Where are the words? The power of good copywriting in an age of transient visuals
Short, easy, visual. The mantra of modern day content. Unfortunately, this is often at the cost of great copy.
Most of you know I champion the use of compelling visual content. However, this shift in emphasis for brands often means a lack of attention to the finer details, namely, the words. As we see graphic design becoming increasingly commoditised in this age of infinite scrolling, I have to wonder if opportunity lies in creating more compelling and integrated stories, driven by great copywriting.
Good copy of course ties back to an overall brand strategy. Brand attributes, values and essence set the course for consistency in key messaging. Brand personality, stories and tone of voice define the language through which these messages are told. Having a clear understanding of these strategic components, and how they work together, sets a brand up to speak to its customers with a message that resonates. Brands built on a unique category positioning define the constraints for play in communications material. This is key to effective creative development, whether that be visuals or words.
With this subject lingering in my mind over the past few days, I’ve pulled together some examples across a few categories that I think do words well. For a little inspiration, keep on perusing this post.
Apple Keynote in 107 Seconds
Good copywriting, storytelling and editing takes a keynote that is typically hours long and distils it down to 107 seconds. A great example of words written for pace working together with motion. An exercise in effectiveness if you ask me.
The Truth Is Hard – New York Times
One of my favourite adverts from last year that aired during the Oscars. The power of a good idea and simple execution.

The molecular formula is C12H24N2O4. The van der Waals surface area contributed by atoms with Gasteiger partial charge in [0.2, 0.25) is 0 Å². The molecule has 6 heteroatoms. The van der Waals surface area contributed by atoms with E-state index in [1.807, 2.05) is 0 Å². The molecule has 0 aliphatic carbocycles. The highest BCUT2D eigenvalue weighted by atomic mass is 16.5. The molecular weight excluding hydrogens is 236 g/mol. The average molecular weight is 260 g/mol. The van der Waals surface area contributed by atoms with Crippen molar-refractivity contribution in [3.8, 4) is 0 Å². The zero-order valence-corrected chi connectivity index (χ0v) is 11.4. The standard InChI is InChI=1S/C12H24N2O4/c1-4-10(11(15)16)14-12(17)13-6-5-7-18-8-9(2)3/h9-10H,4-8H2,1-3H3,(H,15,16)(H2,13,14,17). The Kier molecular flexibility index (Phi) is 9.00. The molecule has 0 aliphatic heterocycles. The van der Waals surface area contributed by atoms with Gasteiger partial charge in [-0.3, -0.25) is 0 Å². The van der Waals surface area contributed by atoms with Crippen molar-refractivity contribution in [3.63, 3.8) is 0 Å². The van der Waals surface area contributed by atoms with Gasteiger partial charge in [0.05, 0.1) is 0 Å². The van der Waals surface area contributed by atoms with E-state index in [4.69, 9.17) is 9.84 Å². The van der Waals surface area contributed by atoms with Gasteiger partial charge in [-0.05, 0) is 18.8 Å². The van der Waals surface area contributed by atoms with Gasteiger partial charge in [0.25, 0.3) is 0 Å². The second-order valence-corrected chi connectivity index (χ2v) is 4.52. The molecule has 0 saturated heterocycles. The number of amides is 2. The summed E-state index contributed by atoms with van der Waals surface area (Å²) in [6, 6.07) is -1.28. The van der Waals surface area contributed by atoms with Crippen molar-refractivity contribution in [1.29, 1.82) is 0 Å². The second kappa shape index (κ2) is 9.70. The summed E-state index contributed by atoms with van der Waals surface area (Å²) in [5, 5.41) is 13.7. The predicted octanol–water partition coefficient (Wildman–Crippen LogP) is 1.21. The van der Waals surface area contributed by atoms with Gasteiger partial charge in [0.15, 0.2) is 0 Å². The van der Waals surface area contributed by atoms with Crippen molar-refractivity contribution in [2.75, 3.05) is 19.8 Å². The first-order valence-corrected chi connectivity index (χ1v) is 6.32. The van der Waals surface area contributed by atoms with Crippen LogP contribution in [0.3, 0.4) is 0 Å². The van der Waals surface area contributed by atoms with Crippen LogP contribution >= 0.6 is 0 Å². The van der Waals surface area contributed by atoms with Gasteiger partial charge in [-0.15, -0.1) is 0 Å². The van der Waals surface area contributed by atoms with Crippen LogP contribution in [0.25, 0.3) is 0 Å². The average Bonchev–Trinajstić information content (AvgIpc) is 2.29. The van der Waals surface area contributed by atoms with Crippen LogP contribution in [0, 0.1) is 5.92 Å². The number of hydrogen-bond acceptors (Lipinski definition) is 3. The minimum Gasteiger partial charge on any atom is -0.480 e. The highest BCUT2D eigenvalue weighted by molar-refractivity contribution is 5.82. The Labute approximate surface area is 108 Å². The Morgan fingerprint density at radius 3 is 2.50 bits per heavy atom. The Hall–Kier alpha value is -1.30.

For a place generally dominated by photography and video, here are a few of my favourite authors, poets and designers on Instagram. Using a combination of design, words and heart to tell stories, they make you hit the ‘save’ tab on repeat.
Creative and insightful human, @adamjk.
Optimist and colour enthusiast, @dallasclayton.
Armed with a Sharpie and feelings, @timothygoodman.
New Yorker cartooner and general people observationist, @lianafinck.
Websites and Brands
A prime example of constraint providing opportunity. Using the ‘And’ device from the name, headlines and copy are devised around a partnership concept, the joining of things.
Lyricism can be beautiful, but the task to inform is the priority for alternative media company, Vice. The branding for their new channel, Viceland, hinges exactly on this purpose. Positioned as ‘premium generic,’ it’s not about chasing trends, but rather being blunt, speaking plainly and informing.
Well, that’s it from me for this week! I hope you’ve found some of these thoughts valuable. Feel free to leave me a comment if you’d like to throw your thoughts into the discussion too.